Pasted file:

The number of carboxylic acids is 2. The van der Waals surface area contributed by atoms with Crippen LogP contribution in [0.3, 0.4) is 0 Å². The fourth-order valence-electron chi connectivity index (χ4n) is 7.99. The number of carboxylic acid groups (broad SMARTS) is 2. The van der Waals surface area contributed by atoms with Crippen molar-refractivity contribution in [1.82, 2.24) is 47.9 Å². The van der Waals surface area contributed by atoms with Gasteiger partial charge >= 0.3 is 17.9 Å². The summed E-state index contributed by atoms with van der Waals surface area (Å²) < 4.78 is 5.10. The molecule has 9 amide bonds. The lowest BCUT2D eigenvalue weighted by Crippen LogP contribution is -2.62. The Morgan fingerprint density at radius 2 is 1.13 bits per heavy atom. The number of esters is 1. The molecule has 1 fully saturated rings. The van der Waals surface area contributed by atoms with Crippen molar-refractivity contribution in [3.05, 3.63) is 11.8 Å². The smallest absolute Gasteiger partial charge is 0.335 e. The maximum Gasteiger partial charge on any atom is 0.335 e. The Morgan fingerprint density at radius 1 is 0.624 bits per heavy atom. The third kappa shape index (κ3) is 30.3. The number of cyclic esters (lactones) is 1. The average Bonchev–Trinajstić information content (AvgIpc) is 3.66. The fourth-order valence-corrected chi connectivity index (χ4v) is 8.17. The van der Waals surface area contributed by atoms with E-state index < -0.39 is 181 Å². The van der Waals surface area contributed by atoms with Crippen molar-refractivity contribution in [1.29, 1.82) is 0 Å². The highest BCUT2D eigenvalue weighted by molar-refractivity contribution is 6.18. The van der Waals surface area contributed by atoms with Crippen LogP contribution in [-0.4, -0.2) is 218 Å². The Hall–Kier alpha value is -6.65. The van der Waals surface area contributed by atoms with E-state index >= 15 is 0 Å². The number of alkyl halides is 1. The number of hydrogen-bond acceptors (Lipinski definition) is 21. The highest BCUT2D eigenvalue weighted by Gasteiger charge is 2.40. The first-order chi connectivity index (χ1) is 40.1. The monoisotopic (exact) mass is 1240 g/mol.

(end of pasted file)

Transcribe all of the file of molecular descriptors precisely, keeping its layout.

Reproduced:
The number of carboxylic acids is 2. The van der Waals surface area contributed by atoms with Crippen LogP contribution in [0.3, 0.4) is 0 Å². The fourth-order valence-electron chi connectivity index (χ4n) is 7.99. The number of carboxylic acid groups (broad SMARTS) is 2. The van der Waals surface area contributed by atoms with Crippen molar-refractivity contribution in [1.82, 2.24) is 47.9 Å². The van der Waals surface area contributed by atoms with Gasteiger partial charge >= 0.3 is 17.9 Å². The summed E-state index contributed by atoms with van der Waals surface area (Å²) < 4.78 is 5.10. The molecule has 9 amide bonds. The lowest BCUT2D eigenvalue weighted by Crippen LogP contribution is -2.62. The Morgan fingerprint density at radius 2 is 1.13 bits per heavy atom. The number of esters is 1. The molecule has 1 fully saturated rings. The van der Waals surface area contributed by atoms with Crippen molar-refractivity contribution in [3.05, 3.63) is 11.8 Å². The smallest absolute Gasteiger partial charge is 0.335 e. The maximum Gasteiger partial charge on any atom is 0.335 e. The Morgan fingerprint density at radius 1 is 0.624 bits per heavy atom. The third kappa shape index (κ3) is 30.3. The number of cyclic esters (lactones) is 1. The average Bonchev–Trinajstić information content (AvgIpc) is 3.66. The fourth-order valence-corrected chi connectivity index (χ4v) is 8.17. The van der Waals surface area contributed by atoms with E-state index < -0.39 is 181 Å². The van der Waals surface area contributed by atoms with Crippen molar-refractivity contribution in [1.29, 1.82) is 0 Å². The highest BCUT2D eigenvalue weighted by molar-refractivity contribution is 6.18. The van der Waals surface area contributed by atoms with Crippen LogP contribution in [-0.4, -0.2) is 218 Å². The Hall–Kier alpha value is -6.65. The van der Waals surface area contributed by atoms with E-state index >= 15 is 0 Å². The number of alkyl halides is 1. The number of hydrogen-bond acceptors (Lipinski definition) is 21. The highest BCUT2D eigenvalue weighted by Gasteiger charge is 2.40. The first-order chi connectivity index (χ1) is 40.1. The monoisotopic (exact) mass is 1240 g/mol.